Kenya raised a number of challenges to the African Court’s jurisdiction to hear the complaint. Among other arguments, the State asserted that the case is inadmissible because the author of the communication, an organization called the Center for Minority Rights Development (CEMIRIDE), lacks standing. See AfCHPR, African Commission on Human and Peoples’ Rights v. Kenya, Case Summary at para. 8. CEMIRIDE claims that it had standing to submit the complaint to the Commission in accordance with the Commission’s jurisprudence supporting the actio popularis doctrine, which “allows persons interested in the protections of human rights in African to seize the African Commission on behalf of persons who for one reason or the other, cannot do so on their own.” See id. at para. 10; ACommHPR, Spilg and Mack & DITSHWANELO (on behalf of Lehlohonolo Bernard Kobedi) v. Botswana, Communication No. 277/2003, 10th Extraordinary Session, 12 October 2013, para. 77. Moreover, the Commission argues that two of the complainant organizations are duly registered in Kenya and therefore eligible to submit communications to the Commission. See AfCHPR, African Commission on Human and Peoples’ Rights v. Kenya, Case Summary at para. 10.
The State raised the preliminary objection that the victims had not exhausted domestic remedies before bringing the case to the African Court, explaining that they could have applied for ex parte judicial review within Kenya’s legal system or pursued administrative relief before the Kenya National Commission on Human Rights. See id. at paras. 7, 8. In response, the Commission emphasized that the Ogieks had litigated their case in the domestic court for 15 years, arguing that the Court should find the proceedings to have been “unduly prolonged,” thereby exempting the applicants from the exhaustion of domestic remedies requirement. See id. at para. 9.
Kenya also objected to the case proceeding before the Court on the basis that there was a pending application before the Commission addressing the same issues. The State alleged that filing the same claim in the Court is contrary to the “principle of complementarity between the Commission and the Court.” See id. at para. 7. The applicants asserted that the application is no longer pending before the Commission because the Commission referred it to the Court pursuant to, inter alia, Rule 33(1)(a) of the Rules of Court. See id.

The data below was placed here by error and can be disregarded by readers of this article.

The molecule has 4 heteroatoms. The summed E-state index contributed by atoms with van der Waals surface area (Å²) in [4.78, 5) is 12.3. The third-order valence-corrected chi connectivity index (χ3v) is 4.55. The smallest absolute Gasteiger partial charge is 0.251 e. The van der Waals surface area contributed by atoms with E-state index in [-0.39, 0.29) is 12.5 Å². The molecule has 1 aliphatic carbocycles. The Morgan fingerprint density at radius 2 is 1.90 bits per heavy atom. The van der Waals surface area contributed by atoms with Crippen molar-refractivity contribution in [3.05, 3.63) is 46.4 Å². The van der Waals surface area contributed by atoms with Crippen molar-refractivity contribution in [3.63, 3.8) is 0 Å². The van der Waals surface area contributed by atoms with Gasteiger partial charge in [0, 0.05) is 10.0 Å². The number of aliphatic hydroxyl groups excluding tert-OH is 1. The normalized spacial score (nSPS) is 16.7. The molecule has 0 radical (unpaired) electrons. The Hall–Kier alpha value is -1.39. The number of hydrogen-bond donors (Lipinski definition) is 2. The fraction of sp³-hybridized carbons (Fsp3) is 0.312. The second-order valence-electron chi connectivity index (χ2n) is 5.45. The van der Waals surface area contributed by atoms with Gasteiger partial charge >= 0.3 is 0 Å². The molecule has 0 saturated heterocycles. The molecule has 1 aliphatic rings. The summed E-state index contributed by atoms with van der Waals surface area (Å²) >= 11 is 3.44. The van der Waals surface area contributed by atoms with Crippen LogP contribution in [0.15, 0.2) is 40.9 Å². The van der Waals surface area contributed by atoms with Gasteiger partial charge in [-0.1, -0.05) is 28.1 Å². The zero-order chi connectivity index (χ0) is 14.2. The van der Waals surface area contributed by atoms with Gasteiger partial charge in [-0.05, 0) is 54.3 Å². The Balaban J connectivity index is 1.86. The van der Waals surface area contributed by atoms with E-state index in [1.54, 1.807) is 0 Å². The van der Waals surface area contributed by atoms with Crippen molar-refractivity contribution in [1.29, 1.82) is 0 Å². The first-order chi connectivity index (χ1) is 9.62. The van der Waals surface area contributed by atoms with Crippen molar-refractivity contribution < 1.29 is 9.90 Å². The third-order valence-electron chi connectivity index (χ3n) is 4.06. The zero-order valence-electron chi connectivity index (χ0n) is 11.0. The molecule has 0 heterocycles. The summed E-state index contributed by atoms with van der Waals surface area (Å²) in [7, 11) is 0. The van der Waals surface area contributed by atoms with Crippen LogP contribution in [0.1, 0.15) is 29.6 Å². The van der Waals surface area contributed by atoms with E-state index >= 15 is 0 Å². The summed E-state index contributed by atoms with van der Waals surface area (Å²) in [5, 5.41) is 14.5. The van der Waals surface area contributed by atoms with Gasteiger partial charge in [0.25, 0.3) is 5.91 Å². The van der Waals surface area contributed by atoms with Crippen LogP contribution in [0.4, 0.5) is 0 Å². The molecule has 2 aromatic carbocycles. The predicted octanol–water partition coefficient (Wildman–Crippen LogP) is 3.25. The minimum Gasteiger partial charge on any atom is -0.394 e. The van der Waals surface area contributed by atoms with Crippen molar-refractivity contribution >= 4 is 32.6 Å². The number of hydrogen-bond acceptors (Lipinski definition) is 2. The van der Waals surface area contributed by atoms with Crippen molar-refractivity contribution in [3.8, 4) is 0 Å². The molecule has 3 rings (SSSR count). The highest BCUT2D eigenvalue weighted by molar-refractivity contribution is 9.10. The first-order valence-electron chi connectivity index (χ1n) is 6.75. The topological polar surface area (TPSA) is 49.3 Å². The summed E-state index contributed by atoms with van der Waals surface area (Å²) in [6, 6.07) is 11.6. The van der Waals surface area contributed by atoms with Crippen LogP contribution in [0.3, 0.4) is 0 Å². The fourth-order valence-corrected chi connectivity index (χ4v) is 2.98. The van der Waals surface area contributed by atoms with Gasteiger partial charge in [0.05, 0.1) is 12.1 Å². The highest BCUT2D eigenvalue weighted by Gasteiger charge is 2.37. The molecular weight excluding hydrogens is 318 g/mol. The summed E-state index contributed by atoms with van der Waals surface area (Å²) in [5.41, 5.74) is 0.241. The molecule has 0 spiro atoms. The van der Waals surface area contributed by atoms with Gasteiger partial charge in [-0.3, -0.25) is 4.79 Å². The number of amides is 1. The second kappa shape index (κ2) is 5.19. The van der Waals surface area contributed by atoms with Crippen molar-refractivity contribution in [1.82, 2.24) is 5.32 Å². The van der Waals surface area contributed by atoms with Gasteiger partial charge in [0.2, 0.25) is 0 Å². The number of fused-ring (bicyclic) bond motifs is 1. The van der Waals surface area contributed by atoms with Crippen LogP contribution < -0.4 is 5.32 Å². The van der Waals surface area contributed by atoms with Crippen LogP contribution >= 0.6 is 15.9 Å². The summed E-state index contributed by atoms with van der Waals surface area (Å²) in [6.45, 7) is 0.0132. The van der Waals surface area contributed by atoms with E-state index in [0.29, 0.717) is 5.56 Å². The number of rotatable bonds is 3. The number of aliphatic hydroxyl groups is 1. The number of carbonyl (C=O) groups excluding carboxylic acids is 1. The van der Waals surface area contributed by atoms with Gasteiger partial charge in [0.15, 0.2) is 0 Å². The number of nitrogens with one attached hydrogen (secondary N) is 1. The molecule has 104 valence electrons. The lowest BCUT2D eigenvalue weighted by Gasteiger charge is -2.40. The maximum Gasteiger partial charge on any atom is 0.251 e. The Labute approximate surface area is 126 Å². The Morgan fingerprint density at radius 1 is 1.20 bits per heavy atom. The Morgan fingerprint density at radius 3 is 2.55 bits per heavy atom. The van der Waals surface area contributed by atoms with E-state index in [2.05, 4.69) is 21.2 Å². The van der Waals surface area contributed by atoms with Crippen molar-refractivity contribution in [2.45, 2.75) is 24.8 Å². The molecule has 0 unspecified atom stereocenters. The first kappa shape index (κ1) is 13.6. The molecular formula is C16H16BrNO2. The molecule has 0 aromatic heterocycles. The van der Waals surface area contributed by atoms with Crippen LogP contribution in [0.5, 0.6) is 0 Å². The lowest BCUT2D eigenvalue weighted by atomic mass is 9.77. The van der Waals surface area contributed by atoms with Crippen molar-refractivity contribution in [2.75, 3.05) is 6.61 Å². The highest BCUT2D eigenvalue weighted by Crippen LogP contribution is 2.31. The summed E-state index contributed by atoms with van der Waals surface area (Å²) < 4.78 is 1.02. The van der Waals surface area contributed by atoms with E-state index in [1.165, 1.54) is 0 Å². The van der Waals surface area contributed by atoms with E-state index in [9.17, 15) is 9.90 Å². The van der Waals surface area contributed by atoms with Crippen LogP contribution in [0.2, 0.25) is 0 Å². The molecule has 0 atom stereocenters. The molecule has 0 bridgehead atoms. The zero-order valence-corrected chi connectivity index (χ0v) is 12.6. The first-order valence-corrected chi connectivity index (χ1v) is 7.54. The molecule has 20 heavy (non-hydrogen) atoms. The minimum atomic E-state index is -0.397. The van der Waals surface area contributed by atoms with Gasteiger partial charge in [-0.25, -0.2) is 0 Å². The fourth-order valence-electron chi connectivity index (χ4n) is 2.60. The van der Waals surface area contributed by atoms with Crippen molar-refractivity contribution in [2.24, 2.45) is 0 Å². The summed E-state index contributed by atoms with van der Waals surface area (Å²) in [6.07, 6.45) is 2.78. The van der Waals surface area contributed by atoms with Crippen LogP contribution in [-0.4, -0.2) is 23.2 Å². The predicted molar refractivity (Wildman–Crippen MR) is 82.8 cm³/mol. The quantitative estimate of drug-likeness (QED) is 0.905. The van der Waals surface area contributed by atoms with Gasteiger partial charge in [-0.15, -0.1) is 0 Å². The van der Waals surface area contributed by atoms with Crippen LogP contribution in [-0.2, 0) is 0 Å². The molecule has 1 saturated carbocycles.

Thomas v. Tanzania
The case of Thomas v. Tanzania concerns alleged due process violations in the criminal prosecution of a Tanzanian man. In 1998, the Tanzanian trial court convicted Alex Thomas of armed robbery, and he is currently serving a 30-year sentence at Karanga Central Prison. In May 2009, the Tanzanian Court of Appeal upheld his conviction. In June 2009, Thomas applied to the African Court to review the appellate decision, claiming that the Tanzanian justice system was unduly delayed in considering his request for review. See ACommHPR, Thomas v. Tanzania, App. No. 005/2013, Case Summary, paras. 1–3.
Thomas is also alleging that his trial before the Tanzanian courts suffered from multiple deficiencies. He claims that the court lacked jurisdiction, because the alleged robbery was committed in Kenya. He argues that the prosecution did not prove his guilt beyond a reasonable doubt, in that the prosecution’s evidence was inconsistent regarding Thomas’ use of a gun and the ownership of the property that was allegedly stolen. Additionally, Thomas asserted that he was denied his right to be heard, and that he was not provided with defense counsel as required by the Tanzanian Constitution. See id. at para. 4.
Thomas is requesting the African Court to quash the Tanzanian trial and appellate courts’ decisions, and to make any order that it finds appropriate, including acquitting and freeing him. See id. at paras. 5–6.
To learn more about the African Human Rights System, visit IJRC’s Online Resource Hub.